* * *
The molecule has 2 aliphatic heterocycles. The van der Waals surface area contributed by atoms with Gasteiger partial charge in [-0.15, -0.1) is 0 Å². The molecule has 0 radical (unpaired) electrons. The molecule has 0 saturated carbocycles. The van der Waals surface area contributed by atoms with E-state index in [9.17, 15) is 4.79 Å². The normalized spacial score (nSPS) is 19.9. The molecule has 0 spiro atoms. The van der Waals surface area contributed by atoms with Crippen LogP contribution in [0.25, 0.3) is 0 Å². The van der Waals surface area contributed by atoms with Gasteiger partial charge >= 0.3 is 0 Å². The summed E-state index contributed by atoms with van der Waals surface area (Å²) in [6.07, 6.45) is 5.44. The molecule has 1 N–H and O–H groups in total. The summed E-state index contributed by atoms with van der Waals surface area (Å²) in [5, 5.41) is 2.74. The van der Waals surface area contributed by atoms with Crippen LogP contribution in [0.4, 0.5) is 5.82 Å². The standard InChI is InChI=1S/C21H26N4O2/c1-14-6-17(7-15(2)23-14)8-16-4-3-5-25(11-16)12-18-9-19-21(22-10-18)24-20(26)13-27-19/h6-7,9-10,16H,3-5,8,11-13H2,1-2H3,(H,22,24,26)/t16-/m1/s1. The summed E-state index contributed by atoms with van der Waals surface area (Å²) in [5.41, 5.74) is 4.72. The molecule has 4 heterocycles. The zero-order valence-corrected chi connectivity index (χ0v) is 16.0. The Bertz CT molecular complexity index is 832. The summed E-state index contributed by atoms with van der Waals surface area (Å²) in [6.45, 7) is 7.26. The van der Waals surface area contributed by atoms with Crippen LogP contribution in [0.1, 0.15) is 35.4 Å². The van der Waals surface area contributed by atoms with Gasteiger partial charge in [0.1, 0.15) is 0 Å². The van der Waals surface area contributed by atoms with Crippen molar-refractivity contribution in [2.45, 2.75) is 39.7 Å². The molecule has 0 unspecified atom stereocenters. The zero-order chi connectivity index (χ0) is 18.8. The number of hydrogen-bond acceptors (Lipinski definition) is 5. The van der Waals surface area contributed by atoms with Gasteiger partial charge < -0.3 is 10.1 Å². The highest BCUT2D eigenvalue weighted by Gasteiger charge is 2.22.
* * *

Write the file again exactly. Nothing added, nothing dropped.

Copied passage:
The molecule has 2 aliphatic heterocycles. The van der Waals surface area contributed by atoms with Gasteiger partial charge in [-0.15, -0.1) is 0 Å². The molecule has 0 radical (unpaired) electrons. The molecule has 0 saturated carbocycles. The van der Waals surface area contributed by atoms with E-state index in [9.17, 15) is 4.79 Å². The normalized spacial score (nSPS) is 19.9. The molecule has 0 spiro atoms. The van der Waals surface area contributed by atoms with Crippen LogP contribution in [0.25, 0.3) is 0 Å². The van der Waals surface area contributed by atoms with Gasteiger partial charge >= 0.3 is 0 Å². The summed E-state index contributed by atoms with van der Waals surface area (Å²) in [6.07, 6.45) is 5.44. The molecule has 1 N–H and O–H groups in total. The summed E-state index contributed by atoms with van der Waals surface area (Å²) in [5, 5.41) is 2.74. The van der Waals surface area contributed by atoms with Crippen LogP contribution in [0.4, 0.5) is 5.82 Å². The standard InChI is InChI=1S/C21H26N4O2/c1-14-6-17(7-15(2)23-14)8-16-4-3-5-25(11-16)12-18-9-19-21(22-10-18)24-20(26)13-27-19/h6-7,9-10,16H,3-5,8,11-13H2,1-2H3,(H,22,24,26)/t16-/m1/s1. The summed E-state index contributed by atoms with van der Waals surface area (Å²) in [5.41, 5.74) is 4.72. The molecule has 4 heterocycles. The zero-order valence-corrected chi connectivity index (χ0v) is 16.0. The Bertz CT molecular complexity index is 832. The summed E-state index contributed by atoms with van der Waals surface area (Å²) in [6.45, 7) is 7.26. The van der Waals surface area contributed by atoms with Crippen LogP contribution in [0.1, 0.15) is 35.4 Å². The van der Waals surface area contributed by atoms with Gasteiger partial charge in [0.1, 0.15) is 0 Å². The van der Waals surface area contributed by atoms with Crippen molar-refractivity contribution in [2.45, 2.75) is 39.7 Å². The molecule has 0 unspecified atom stereocenters. The zero-order chi connectivity index (χ0) is 18.8. The number of hydrogen-bond acceptors (Lipinski definition) is 5. The van der Waals surface area contributed by atoms with Gasteiger partial charge < -0.3 is 10.1 Å². The highest BCUT2D eigenvalue weighted by Gasteiger charge is 2.22.